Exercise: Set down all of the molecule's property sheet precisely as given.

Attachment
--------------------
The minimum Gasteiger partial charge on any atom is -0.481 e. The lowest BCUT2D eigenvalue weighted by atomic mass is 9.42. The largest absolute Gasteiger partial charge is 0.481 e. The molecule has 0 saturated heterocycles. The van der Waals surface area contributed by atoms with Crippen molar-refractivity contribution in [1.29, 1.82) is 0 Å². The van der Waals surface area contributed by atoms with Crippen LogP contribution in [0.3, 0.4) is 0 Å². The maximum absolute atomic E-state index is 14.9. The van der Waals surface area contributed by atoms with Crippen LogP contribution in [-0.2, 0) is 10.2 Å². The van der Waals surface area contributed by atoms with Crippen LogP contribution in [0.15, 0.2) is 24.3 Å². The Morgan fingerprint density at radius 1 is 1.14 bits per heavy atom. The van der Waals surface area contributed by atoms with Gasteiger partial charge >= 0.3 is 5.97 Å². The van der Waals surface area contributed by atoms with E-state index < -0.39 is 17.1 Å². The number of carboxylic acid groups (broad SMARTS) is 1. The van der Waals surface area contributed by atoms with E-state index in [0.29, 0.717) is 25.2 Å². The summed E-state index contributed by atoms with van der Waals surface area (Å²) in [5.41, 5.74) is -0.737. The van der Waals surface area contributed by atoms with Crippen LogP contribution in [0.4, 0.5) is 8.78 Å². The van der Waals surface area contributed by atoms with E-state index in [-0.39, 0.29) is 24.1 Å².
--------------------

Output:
The minimum Gasteiger partial charge on any atom is -0.481 e. The lowest BCUT2D eigenvalue weighted by atomic mass is 9.42. The largest absolute Gasteiger partial charge is 0.481 e. The molecule has 0 saturated heterocycles. The van der Waals surface area contributed by atoms with Crippen molar-refractivity contribution in [1.29, 1.82) is 0 Å². The van der Waals surface area contributed by atoms with Crippen LogP contribution in [0.3, 0.4) is 0 Å². The maximum absolute atomic E-state index is 14.9. The van der Waals surface area contributed by atoms with Crippen LogP contribution in [-0.2, 0) is 10.2 Å². The van der Waals surface area contributed by atoms with Crippen LogP contribution in [0.15, 0.2) is 24.3 Å². The Morgan fingerprint density at radius 1 is 1.14 bits per heavy atom. The van der Waals surface area contributed by atoms with Gasteiger partial charge >= 0.3 is 5.97 Å². The van der Waals surface area contributed by atoms with E-state index < -0.39 is 17.1 Å². The number of carboxylic acid groups (broad SMARTS) is 1. The van der Waals surface area contributed by atoms with E-state index in [0.29, 0.717) is 25.2 Å². The summed E-state index contributed by atoms with van der Waals surface area (Å²) in [5.41, 5.74) is -0.737. The van der Waals surface area contributed by atoms with Crippen LogP contribution in [0.4, 0.5) is 8.78 Å². The van der Waals surface area contributed by atoms with E-state index in [-0.39, 0.29) is 24.1 Å².